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First Successful Bilateral Lung Transplantation in a Patient with Sickle-cell Disease with Severe Pulmonary Arterial Hypertension and Pulmonary Veno-occlusive Disease

M. P. George

E. Novelli

B. Feingold

M. R. Morrell

C. G. Gries

S. Haider

B. A. Johnson

M. M. Crespo

M. R. Pipeling


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Conference: 2012 International PHA Conference and Scientific Sessions

Release Date: 06.22.2012

Presentation Type: Abstracts

George MP, Novelli E, Simon M, Feingold B, Krishnamurti L, Morrell MR, Gries CG, Haider S, Johnson BA, Crespo MM, Pipeling MR, McDyer JF, Shigemura N, Bhama JK, Toyoda Y, Yousem S, Bermudez C, Pilewski JP, Champion HC, Gladwin MT

University of Pittsburgh, Pittsburgh, Pennsylvania, USA

BACKGROUNDSickle-cell disease (SCD) is an inherited, multisystem disease, associated with episodes of acute illness and progressive organ damage. Pulmonary hypertension is a known complication in patients with SCD, affecting 6-10% of all patients with this disorder, and elevating mortality risk up to ten-fold in patients with significant disease. Medical treatment of sickle-cell disease-associated pulmonary hypertension (SCD-PAH) can be quite complicated, and to date there is no cure. Little is known about the use of lung transplantation in the management of SCD-associated pulmonary vascular complications. We report the first successful outcome of bilateral lung transplantation in a patient with severe SCD-PAH.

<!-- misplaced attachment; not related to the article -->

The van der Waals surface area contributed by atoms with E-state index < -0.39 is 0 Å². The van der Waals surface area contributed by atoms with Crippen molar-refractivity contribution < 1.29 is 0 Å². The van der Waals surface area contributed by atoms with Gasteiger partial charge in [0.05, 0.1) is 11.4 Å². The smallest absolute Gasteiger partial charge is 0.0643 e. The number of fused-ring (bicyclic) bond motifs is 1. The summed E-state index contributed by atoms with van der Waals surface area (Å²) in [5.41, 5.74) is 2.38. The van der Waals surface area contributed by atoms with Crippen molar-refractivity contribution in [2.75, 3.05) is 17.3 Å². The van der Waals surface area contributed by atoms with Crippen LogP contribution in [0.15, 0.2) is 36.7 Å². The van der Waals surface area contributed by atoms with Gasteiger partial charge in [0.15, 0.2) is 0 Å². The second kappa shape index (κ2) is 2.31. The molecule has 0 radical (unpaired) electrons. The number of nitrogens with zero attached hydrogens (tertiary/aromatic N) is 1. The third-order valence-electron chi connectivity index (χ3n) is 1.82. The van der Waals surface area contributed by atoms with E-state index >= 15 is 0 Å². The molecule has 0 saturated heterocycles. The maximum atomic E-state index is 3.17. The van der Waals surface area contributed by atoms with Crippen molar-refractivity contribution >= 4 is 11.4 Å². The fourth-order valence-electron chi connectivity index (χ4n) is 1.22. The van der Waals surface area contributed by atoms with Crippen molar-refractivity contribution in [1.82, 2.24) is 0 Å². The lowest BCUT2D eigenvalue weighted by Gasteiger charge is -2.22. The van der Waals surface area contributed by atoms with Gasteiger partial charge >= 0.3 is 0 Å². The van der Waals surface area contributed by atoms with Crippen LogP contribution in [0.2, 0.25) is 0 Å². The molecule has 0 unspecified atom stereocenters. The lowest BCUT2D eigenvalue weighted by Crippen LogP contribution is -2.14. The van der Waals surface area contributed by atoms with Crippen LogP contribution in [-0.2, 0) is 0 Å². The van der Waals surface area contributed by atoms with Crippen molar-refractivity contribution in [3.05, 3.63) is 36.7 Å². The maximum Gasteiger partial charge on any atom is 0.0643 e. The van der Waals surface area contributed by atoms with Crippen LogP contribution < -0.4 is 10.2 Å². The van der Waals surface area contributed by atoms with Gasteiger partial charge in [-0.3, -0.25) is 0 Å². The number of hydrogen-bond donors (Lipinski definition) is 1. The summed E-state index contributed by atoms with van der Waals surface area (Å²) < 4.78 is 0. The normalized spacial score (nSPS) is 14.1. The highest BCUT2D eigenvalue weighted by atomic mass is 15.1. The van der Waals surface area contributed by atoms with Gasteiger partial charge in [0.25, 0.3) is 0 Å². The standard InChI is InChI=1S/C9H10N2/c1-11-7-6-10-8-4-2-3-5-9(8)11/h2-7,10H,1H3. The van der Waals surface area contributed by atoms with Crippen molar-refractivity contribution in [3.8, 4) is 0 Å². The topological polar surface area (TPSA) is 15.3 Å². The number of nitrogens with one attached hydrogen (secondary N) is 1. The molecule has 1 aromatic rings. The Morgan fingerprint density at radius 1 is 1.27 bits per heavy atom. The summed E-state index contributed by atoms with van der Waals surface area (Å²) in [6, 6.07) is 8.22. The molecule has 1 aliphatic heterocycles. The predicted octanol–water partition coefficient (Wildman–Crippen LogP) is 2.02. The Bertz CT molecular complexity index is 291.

METHODSThe recipient was a 17-year-old man with SCD (S/β0 thalassemia) and Protein S deficiency, diagnosed after an episode of syncope with SCD-PAH and inoperable chronic thromboembolic pulmonary hypertension. Despite aggressive treatment with biweekly transfusions, sildenafil, bosentan, and inhaled treprostinil, he continued to suffer episodes of presyncope severe decompensation associated with an acute chest syndrome event. At that time his right heart catheterization demonstrated pulmonary arterial pressure of 102/30, mean 59 mmHg, right atrial pressure 15 mmHg and pulmonary vascular resistance 7.3 Wood units. Given these findings, the patient was transitioned from inhaled to subcutaneous treprostinil, and when he continued to worsen was listed for transplant. The patient was managed with aggressive transfusions pre- and post-transplant to maintain his hemoglobin S level less than 10%, and transplant was performed off cardiopulmonary bypass.

RESULTSOver one year post-transplant, the patient continues to do well. He remains off oxygen and all pulmonary hypertension medications. He has had resolution of radiographic findings associated with his SCD-PAH. Pathology from the explanted lungs revealed pulmonary arterial vasculopathy as well as veno-occlusive disease. He discontinued oxygen and vasodilator therapy soon after transplant. Although he had an episode of primary graft dysfunction, and had acute cellular rejection in the first year, he has had no sickle cell vaso-occlusive pain crises or SCD-related complications, and continues to do well. Notably, he has discontinued opiates, likely related to aggressive q3 week phenotype-matched simple RBC transfusions and immunosuppression.

CONCLUSIONSThis case report discusses the complexities of management of patients with SCD-PAH pre- and post-transplant, and provides rationale for ongoing transplantation in this patient population on a case-by-case basis.